There’s a “high likelihood” that a “kinetic” war between Australia and China could take place. That’s at least what Major-General Adam Findlay told his special forces troops last year in a confidential briefing now made public in the Australian media this week.
Though the general’s words were never intended to be public, they are now. As the old saying goes, you can’t take back words. Now everyone is aware of the Australian military establishment’s calculations, which are clearly a driving factor in the aggressive rhetoric that’s been coming from the country’s political establishment.
For example, Department of Home Affairs Secretary Michael Pezzullo recently stated what is an obvious fact on the country’s annual military commemoration day when he said that the “drums of war” are beating louder across Asia.
In an op-ed for The Australian, Pezzullo had presented an argument in favor of a war to defend “democracy” and “liberty,” insinuating, without mentioning names, that China is a moral equivalent to Nazi Germany.
He wrote, “War may well be folly, but the greater folly is to wish away the curse by refusing to give it thought and attention, as if in so doing war may leave us be, forgetting us perhaps.”
Echoing a speech by former US Army general Douglas MacArthur, Pezzullo insisted such a war should not make one be considered a warmonger since such a war could be morally justified. But MacArthur, who was fired from his position as commander during the genocidal Korean War after recommending using some 34 nuclear weapons on Chinese and Korean territory, may not have been the best historical figure to echo here in making such an appeal to morality.
Defense Minister Peter Dutton has also recently said that a war over Taiwan might be inevitable and toughened his stance on China. According to him, Australia is “already under attack” from China in cyberspace and the government needs to have a “more frank discussion with the public” about it. Though, he said, the government’s priority is “continued peace in our region.”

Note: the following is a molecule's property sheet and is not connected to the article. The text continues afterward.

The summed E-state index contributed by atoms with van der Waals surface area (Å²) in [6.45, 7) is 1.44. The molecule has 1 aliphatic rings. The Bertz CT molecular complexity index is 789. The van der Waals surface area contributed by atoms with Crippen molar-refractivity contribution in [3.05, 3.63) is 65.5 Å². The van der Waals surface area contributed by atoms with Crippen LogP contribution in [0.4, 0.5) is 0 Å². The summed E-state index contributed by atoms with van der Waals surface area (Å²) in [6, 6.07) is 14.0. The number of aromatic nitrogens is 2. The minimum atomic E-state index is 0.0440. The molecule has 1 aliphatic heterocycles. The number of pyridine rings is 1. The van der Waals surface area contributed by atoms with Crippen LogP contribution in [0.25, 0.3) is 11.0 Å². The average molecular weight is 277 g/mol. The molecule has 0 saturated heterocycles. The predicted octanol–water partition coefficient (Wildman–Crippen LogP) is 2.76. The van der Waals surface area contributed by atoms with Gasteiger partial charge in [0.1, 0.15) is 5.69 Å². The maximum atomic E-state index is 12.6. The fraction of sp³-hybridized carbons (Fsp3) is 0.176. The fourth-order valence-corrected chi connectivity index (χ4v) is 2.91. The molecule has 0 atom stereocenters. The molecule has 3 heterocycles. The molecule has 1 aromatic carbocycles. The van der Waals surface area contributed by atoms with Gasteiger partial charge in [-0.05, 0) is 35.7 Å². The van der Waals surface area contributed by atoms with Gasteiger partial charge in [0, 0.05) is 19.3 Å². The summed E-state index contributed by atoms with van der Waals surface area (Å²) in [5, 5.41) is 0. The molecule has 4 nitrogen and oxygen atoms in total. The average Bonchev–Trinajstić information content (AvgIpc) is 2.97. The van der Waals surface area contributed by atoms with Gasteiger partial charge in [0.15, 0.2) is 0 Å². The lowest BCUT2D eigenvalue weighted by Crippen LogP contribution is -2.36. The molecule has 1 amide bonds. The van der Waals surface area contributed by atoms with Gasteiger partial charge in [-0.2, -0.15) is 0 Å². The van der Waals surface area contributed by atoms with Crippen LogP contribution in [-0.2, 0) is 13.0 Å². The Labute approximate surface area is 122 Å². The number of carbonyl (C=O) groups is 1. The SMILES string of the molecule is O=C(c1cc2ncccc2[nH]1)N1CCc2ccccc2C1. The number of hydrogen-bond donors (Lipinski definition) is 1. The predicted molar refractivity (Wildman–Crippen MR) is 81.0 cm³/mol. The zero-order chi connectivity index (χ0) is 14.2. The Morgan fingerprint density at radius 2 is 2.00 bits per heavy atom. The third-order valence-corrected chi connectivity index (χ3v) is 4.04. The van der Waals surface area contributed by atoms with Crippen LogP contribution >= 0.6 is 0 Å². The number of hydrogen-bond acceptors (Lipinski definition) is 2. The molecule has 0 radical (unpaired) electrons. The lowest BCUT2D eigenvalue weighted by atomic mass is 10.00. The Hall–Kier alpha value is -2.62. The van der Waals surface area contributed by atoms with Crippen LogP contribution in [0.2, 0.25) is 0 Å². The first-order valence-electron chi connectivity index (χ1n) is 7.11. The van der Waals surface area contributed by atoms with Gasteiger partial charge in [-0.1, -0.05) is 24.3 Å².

All of the rhetoric coming from the current Australian government is a textbook example of what the famed American writer Walter Lippmann called “the manufacture of consent,” which morphed into the title of a famous book by renowned philosopher Noam Chomsky and scholar Edward Herman that was, ironically, dedicated to an Australian social psychologist named Alex Carey.
In a nutshell, the country’s political establishment is pushing propaganda through various institutions, namely the mass media, to drum up public support for a war with China – a war that they want, not one that is inevitable. So blatant is this attempt that some former officials have spoken out.
Former prime minister Kevin Rudd said that all of the escalations against China “serves zero national security purpose” and Bob Carr, a former foreign minister, pointed out in an op-ed for The Sydney Morning Herald that “Australian diplomacy ought to be identifying the off-ramps that will avoid this nightmare.”
Their position likely stems from the fact that a war between Australia and China would not serve anyone’s interests, certainly not anyone in either of those countries.
Such a war would obviously take place under a broader context – and it suggests that what they really believe is likely is a larger war between the United States and China, two nuclear-armed states, which Australia would, they assume, have no choice but to join. Such a war would obviously be catastrophic.
Australia is already paying a high price economically for its bellicose stance. In the latest blow, China today announced it had “indefinitely” suspended key economic dialogue with Australia.
The question is, now that the proverbial cat is out of the bag in terms of how Australia judges China as a threat, where do we go from here? The answer, despite what some in the military, political and media establishment might actually want, is that there probably won’t be a war — because a war like this would endanger literally everyone. If you thought Covid-19 is bad, a war like this would be far worse. The Australian elite needs to wise up.
A question one might ask on this topic is why the Australian military, political and media establishment feels so strongly that Australia would have no choice in whether to participate in an American-led war against China. Is this really the kind of “rules-based order” Australians support?
Like this story? Share it with a friend!
The statements, views and opinions expressed in this column are solely those of the author and do not necessarily represent those of RT.
© 2021, paradox. All rights reserved.